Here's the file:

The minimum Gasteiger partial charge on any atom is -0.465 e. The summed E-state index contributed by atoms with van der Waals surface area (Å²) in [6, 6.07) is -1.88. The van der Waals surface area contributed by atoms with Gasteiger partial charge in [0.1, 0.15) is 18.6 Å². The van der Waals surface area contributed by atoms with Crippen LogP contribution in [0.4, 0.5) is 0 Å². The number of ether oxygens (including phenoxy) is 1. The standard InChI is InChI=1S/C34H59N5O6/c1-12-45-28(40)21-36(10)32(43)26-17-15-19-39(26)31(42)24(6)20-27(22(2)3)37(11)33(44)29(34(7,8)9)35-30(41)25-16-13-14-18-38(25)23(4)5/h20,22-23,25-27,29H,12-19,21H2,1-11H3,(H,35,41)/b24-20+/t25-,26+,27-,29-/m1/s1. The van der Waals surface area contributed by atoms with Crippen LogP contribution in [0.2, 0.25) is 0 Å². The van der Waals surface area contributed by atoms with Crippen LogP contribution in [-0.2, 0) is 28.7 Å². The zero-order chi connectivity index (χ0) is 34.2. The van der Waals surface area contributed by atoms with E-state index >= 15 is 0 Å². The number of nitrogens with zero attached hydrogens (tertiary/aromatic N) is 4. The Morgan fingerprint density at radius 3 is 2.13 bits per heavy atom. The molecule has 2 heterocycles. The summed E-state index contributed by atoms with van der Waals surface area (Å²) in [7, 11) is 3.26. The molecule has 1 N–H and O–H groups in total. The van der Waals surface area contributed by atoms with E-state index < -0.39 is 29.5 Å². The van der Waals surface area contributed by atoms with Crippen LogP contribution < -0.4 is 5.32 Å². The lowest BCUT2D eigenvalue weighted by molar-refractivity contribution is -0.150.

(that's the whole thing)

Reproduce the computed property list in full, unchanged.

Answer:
The minimum Gasteiger partial charge on any atom is -0.465 e. The summed E-state index contributed by atoms with van der Waals surface area (Å²) in [6, 6.07) is -1.88. The van der Waals surface area contributed by atoms with Gasteiger partial charge in [0.1, 0.15) is 18.6 Å². The van der Waals surface area contributed by atoms with Crippen LogP contribution in [0.4, 0.5) is 0 Å². The number of ether oxygens (including phenoxy) is 1. The standard InChI is InChI=1S/C34H59N5O6/c1-12-45-28(40)21-36(10)32(43)26-17-15-19-39(26)31(42)24(6)20-27(22(2)3)37(11)33(44)29(34(7,8)9)35-30(41)25-16-13-14-18-38(25)23(4)5/h20,22-23,25-27,29H,12-19,21H2,1-11H3,(H,35,41)/b24-20+/t25-,26+,27-,29-/m1/s1. The van der Waals surface area contributed by atoms with Crippen LogP contribution in [0.2, 0.25) is 0 Å². The van der Waals surface area contributed by atoms with Crippen LogP contribution in [-0.2, 0) is 28.7 Å². The zero-order chi connectivity index (χ0) is 34.2. The van der Waals surface area contributed by atoms with E-state index >= 15 is 0 Å². The number of nitrogens with zero attached hydrogens (tertiary/aromatic N) is 4. The Morgan fingerprint density at radius 3 is 2.13 bits per heavy atom. The molecule has 2 heterocycles. The summed E-state index contributed by atoms with van der Waals surface area (Å²) in [7, 11) is 3.26. The molecule has 1 N–H and O–H groups in total. The van der Waals surface area contributed by atoms with E-state index < -0.39 is 29.5 Å². The van der Waals surface area contributed by atoms with Crippen LogP contribution < -0.4 is 5.32 Å². The lowest BCUT2D eigenvalue weighted by molar-refractivity contribution is -0.150.